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My students can't get more than 1450 on SAT | Forum

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Alex Sem TUTOR
Alex Sem Apr 14 '22
Here's the issue. No matter how hard I try as a tutor, or how determined my students are, there are always 3 to 8 questions per section they fail. Some of them are just slips, but also each consequetive test contains a couple of questions that require additional explanation. I've tried Princeton review strategies, all the tools and tweaks from the SAT black book, even personlized stratgies for each student, but they still can't overcome the threshold. Has anyone here come across a similar issue and is there any advice you could give? Thanks!
Admin TUTOR
Admin Apr 14 '22
1450 on the SAT is a great score and should get them into most of the top colleges.

Getting a score beyond 1450 requires the student to have inherent skills that they may not have.

If they get a score close to 1450, more focus on GPA and extracurricular activities would be a better use of their time. 

Alex Sem TUTOR
Alex Sem Apr 15 '22

Quote from Admin 1450 on the SAT is a great score and should get them into most of the top colleges.

Getting a score beyond 1450 requires the student to have inherent skills that they may not have.

If they get a score close to 1450, more focus on GPA and extracurricular activities would be a better use of their time. 

Pretty clear, thanks! However, the thing is 1450 is the highest result a student of mine has ever got. Normally, most of them get stuck at somewhat 1300, which is not that good. Evenmore, some of them show as high as 1400 in their mock attempts, but totally fail real ones. Any advice here?
James Frankenfield TUTOR
James Frankenfield Dec 10 '22
The math test has four categories of problems. These each have different topics and are used for different subscores. One of the categories (with the least number of questions) is a "grab bag" of more advanced topics. So there will be a certain number of problems which do not fall into a certain type and really can't be specifically prepared for. They are harder problems. This sorts out the better students at the top of the scale.

The other three categories are well defined and can be prepared for. You can assess the student on the specific topics and improve the ones they are weak on.

You need to remember that this test is supposed to assess the readiness of students to succeed in college math based on a good (and rather basic) ability at the high school level. They presumably had 3 years of high school math they should know. If they do then they will get a respectable score on the test.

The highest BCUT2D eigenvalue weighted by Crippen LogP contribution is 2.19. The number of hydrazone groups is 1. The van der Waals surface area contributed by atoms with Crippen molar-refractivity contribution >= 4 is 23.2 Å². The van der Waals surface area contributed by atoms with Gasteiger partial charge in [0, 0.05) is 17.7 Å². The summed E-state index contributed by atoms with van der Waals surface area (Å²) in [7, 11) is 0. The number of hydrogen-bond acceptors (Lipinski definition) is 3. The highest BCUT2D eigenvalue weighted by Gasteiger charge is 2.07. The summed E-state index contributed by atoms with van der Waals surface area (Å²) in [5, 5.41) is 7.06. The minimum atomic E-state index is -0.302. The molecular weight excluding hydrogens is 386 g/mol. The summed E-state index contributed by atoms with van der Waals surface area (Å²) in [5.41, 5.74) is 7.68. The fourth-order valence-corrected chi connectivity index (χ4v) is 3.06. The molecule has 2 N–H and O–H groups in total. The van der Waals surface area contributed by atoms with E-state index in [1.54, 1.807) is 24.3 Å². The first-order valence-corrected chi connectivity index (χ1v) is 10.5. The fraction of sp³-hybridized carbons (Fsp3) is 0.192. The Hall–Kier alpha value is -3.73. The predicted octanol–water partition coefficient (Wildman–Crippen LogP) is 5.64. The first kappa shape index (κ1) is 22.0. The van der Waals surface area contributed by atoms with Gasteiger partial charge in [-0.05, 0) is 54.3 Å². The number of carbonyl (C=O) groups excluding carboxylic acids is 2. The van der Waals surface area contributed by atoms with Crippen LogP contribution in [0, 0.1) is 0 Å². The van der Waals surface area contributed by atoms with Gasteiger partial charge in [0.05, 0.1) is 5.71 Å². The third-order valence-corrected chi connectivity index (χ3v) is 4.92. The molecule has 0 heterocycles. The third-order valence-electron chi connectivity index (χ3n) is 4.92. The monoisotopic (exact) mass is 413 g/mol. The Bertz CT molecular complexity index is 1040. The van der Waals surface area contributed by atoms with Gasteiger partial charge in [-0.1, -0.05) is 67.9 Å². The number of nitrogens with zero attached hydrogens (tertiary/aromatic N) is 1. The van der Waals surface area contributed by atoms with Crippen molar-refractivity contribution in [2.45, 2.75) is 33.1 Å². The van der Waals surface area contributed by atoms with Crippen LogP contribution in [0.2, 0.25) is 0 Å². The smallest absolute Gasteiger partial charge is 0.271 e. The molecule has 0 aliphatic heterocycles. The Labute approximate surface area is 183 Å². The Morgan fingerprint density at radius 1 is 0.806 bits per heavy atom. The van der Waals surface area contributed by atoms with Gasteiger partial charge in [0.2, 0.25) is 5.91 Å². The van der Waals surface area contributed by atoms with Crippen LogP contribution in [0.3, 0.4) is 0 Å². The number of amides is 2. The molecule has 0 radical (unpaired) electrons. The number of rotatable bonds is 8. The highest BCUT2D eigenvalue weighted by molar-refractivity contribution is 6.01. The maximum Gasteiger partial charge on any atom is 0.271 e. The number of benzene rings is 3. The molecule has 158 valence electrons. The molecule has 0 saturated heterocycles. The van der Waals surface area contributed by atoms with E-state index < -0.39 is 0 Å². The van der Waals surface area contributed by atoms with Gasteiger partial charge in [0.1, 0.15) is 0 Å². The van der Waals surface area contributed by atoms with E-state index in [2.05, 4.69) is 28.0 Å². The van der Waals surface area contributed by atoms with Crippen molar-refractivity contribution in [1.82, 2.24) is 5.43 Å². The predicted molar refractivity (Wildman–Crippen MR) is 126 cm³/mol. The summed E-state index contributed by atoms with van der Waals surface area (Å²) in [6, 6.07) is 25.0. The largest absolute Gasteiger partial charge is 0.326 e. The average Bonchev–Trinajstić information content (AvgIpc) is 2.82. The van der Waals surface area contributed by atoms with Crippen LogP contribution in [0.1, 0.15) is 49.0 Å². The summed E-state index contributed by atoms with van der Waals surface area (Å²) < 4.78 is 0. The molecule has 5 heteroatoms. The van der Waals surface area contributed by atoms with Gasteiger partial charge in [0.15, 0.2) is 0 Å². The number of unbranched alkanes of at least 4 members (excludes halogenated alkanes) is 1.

Also remember that this is only one piece of admissions information, and it's being weighted less and less.I predict that once it goes online it will have even less value. Some schools now make it optional and some don't use it at all. And the trend is in that direction.

Alex Sem TUTOR
Alex Sem Dec 11 '22

Quote from James Frankenfield The math test has four categories of problems. These each have different topics and are used for different subscores. One of the categories (with the least number of questions) is a "grab bag" of more advanced topics. So there will be a certain number of problems which do not fall into a certain type and really can't be specifically prepared for. They are harder problems. This sorts out the better students at the top of the scale.

The other three categories are well defined and can be prepared for. You can assess the student on the specific topics and improve the ones they are weak on.

You need to remember that this test is supposed to assess the readiness of students to succeed in college math based on a good (and rather basic) ability at the high school level. They presumably had 3 years of high school math they should know. If they do then they will get a respectable score on the test.


Also remember that this is only one piece of admissions information, and it's being weighted less and less.I predict that once it goes online it will have even less value. Some schools now make it optional and some don't use it at all. And the trend is in that direction.

James, appreciate your response. I'm also kind of anxious because it's going online. On the other hand, some of the officials are already ringing the bell - the level of applicants has actually plummeted since SAT got not compulsory. As for the subject, my students experience difficulties with the verbal part. Some of them get as high as 800 on math, but fail reading. I guess the major reason is they all have English as their 2nd language, and their failure in the 1st half of the test is quite predictable. However, I'm still looking for any possible ways to solve this problem.